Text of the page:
by Joseph Parker
Have you heard of Edutopia?
Edutopia is The George Lucas Educational Foundation’s magazine. Although it focuses primarily on educational topics, it has for the most part, some really good stuff for us to think about in the area of academics.
The reason I bring it up now is they have just posted a survey question on their website that I think is a good one for us to ask:
Should students be graded on their social and emotional learning?
Personally, I believe this is an excellent question, one that we at KidTrek are continually working on; that is, we are continually working on how we can better develop kids’ social and emotional learning.
But should it be graded on?
The survey’s author, Sara Ring, says,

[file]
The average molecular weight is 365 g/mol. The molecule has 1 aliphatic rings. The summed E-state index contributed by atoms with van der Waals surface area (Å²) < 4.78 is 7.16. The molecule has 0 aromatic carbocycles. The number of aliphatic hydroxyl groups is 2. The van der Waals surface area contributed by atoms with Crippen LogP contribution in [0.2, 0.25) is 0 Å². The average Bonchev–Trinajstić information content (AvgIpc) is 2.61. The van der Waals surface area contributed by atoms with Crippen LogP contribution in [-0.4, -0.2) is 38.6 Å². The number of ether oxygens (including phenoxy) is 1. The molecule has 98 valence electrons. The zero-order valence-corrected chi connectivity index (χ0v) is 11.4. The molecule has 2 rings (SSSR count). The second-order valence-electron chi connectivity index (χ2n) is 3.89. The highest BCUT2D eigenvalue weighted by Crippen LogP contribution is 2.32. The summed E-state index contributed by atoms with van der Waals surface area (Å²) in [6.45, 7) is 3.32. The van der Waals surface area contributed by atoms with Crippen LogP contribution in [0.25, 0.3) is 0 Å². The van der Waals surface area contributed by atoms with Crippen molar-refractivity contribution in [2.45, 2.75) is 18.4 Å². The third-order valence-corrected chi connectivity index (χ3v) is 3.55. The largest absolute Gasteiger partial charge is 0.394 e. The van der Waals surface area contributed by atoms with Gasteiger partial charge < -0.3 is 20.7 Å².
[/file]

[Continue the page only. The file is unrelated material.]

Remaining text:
“Reading, writing, and . . . relating to others? Recently, educators have been paying a lot of attention to social and emotional learning, which includes skills such as problem solving and working well in teams. Teachers who have implemented SEL programs in their classrooms report increased productivity and fewer disruptions. The importance of SEL extends into the working world as well, where even highly intelligent employees may not succeed if they lack essential socials skills. Many agree that SEL can give students important communication tools, but it is less clear how to measure SEL achievement in academic terms. Should report cards simply notify parents of their children’s SEL strengths and weaknesses? Or should students actually be graded on their social and emotional learning?”
Visit the website by clicking here to take the actual survey (takes about two minutes), and then come back here and let us know what you think.
Should we turn children’s social and emotional learning into an academic grading system…what would be the pros and cons of tracking such a thing in children?